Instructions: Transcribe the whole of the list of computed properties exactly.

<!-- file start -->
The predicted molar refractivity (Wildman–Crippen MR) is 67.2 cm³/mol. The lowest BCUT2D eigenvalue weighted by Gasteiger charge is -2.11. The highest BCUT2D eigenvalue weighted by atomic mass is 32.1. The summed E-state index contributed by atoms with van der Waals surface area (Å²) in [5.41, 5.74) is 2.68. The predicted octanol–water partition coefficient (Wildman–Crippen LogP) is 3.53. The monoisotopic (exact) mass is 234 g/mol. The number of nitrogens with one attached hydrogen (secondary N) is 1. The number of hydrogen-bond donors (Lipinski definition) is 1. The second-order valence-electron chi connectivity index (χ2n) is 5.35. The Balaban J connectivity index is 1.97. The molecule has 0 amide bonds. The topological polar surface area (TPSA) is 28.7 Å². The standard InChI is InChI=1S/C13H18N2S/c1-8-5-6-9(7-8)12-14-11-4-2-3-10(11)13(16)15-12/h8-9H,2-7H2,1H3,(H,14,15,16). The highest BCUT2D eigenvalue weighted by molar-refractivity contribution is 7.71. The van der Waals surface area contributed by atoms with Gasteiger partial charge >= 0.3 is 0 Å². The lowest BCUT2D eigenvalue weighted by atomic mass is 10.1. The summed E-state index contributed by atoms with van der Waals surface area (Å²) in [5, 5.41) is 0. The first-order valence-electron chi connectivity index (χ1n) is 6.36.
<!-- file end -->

The predicted molar refractivity (Wildman–Crippen MR) is 67.2 cm³/mol. The lowest BCUT2D eigenvalue weighted by Gasteiger charge is -2.11. The highest BCUT2D eigenvalue weighted by atomic mass is 32.1. The summed E-state index contributed by atoms with van der Waals surface area (Å²) in [5.41, 5.74) is 2.68. The predicted octanol–water partition coefficient (Wildman–Crippen LogP) is 3.53. The monoisotopic (exact) mass is 234 g/mol. The number of nitrogens with one attached hydrogen (secondary N) is 1. The number of hydrogen-bond donors (Lipinski definition) is 1. The second-order valence-electron chi connectivity index (χ2n) is 5.35. The Balaban J connectivity index is 1.97. The molecule has 0 amide bonds. The topological polar surface area (TPSA) is 28.7 Å². The standard InChI is InChI=1S/C13H18N2S/c1-8-5-6-9(7-8)12-14-11-4-2-3-10(11)13(16)15-12/h8-9H,2-7H2,1H3,(H,14,15,16). The highest BCUT2D eigenvalue weighted by molar-refractivity contribution is 7.71. The van der Waals surface area contributed by atoms with Gasteiger partial charge >= 0.3 is 0 Å². The lowest BCUT2D eigenvalue weighted by atomic mass is 10.1. The summed E-state index contributed by atoms with van der Waals surface area (Å²) in [5, 5.41) is 0. The first-order valence-electron chi connectivity index (χ1n) is 6.36.